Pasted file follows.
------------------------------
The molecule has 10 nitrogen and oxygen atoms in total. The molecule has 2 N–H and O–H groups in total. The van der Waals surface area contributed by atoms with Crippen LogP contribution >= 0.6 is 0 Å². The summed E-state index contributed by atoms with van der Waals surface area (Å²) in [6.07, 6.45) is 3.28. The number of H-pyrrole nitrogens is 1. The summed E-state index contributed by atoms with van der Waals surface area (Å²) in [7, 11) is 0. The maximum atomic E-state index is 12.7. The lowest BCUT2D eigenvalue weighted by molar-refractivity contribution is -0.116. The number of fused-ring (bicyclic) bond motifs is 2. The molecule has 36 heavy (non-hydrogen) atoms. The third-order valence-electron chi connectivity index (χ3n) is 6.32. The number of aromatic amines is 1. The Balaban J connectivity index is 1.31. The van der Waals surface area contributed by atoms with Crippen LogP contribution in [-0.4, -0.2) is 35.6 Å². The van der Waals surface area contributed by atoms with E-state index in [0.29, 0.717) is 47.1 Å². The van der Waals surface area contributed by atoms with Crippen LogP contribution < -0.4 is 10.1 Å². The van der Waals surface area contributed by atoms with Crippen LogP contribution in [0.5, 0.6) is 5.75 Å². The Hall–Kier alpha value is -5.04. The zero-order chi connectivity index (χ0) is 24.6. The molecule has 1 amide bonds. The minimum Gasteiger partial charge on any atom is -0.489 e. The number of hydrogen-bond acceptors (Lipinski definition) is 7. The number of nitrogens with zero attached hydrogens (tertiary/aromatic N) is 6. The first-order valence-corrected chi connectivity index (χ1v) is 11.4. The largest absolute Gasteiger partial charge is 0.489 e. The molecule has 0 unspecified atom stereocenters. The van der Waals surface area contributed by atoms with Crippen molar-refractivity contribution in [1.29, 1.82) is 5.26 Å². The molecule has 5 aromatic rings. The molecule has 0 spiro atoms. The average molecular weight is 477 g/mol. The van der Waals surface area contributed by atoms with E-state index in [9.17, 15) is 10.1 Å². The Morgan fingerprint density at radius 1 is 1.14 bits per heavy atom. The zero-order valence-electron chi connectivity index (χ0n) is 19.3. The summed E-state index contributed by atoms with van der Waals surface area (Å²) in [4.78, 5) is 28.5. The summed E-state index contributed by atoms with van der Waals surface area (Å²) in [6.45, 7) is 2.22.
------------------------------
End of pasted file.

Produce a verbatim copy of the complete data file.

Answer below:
The molecule has 10 nitrogen and oxygen atoms in total. The molecule has 2 N–H and O–H groups in total. The van der Waals surface area contributed by atoms with Crippen LogP contribution >= 0.6 is 0 Å². The summed E-state index contributed by atoms with van der Waals surface area (Å²) in [6.07, 6.45) is 3.28. The number of H-pyrrole nitrogens is 1. The summed E-state index contributed by atoms with van der Waals surface area (Å²) in [7, 11) is 0. The maximum atomic E-state index is 12.7. The lowest BCUT2D eigenvalue weighted by molar-refractivity contribution is -0.116. The number of fused-ring (bicyclic) bond motifs is 2. The molecule has 36 heavy (non-hydrogen) atoms. The third-order valence-electron chi connectivity index (χ3n) is 6.32. The number of aromatic amines is 1. The Balaban J connectivity index is 1.31. The van der Waals surface area contributed by atoms with Crippen LogP contribution in [-0.4, -0.2) is 35.6 Å². The van der Waals surface area contributed by atoms with E-state index in [0.29, 0.717) is 47.1 Å². The van der Waals surface area contributed by atoms with Crippen LogP contribution < -0.4 is 10.1 Å². The van der Waals surface area contributed by atoms with Crippen LogP contribution in [0.5, 0.6) is 5.75 Å². The Hall–Kier alpha value is -5.04. The zero-order chi connectivity index (χ0) is 24.6. The molecule has 1 amide bonds. The minimum Gasteiger partial charge on any atom is -0.489 e. The number of hydrogen-bond acceptors (Lipinski definition) is 7. The number of nitrogens with zero attached hydrogens (tertiary/aromatic N) is 6. The first-order valence-corrected chi connectivity index (χ1v) is 11.4. The largest absolute Gasteiger partial charge is 0.489 e. The molecule has 0 unspecified atom stereocenters. The van der Waals surface area contributed by atoms with Crippen molar-refractivity contribution in [1.29, 1.82) is 5.26 Å². The molecule has 5 aromatic rings. The molecule has 0 spiro atoms. The average molecular weight is 477 g/mol. The van der Waals surface area contributed by atoms with E-state index in [9.17, 15) is 10.1 Å². The Morgan fingerprint density at radius 1 is 1.14 bits per heavy atom. The zero-order valence-electron chi connectivity index (χ0n) is 19.3. The summed E-state index contributed by atoms with van der Waals surface area (Å²) in [4.78, 5) is 28.5. The summed E-state index contributed by atoms with van der Waals surface area (Å²) in [6.45, 7) is 2.22.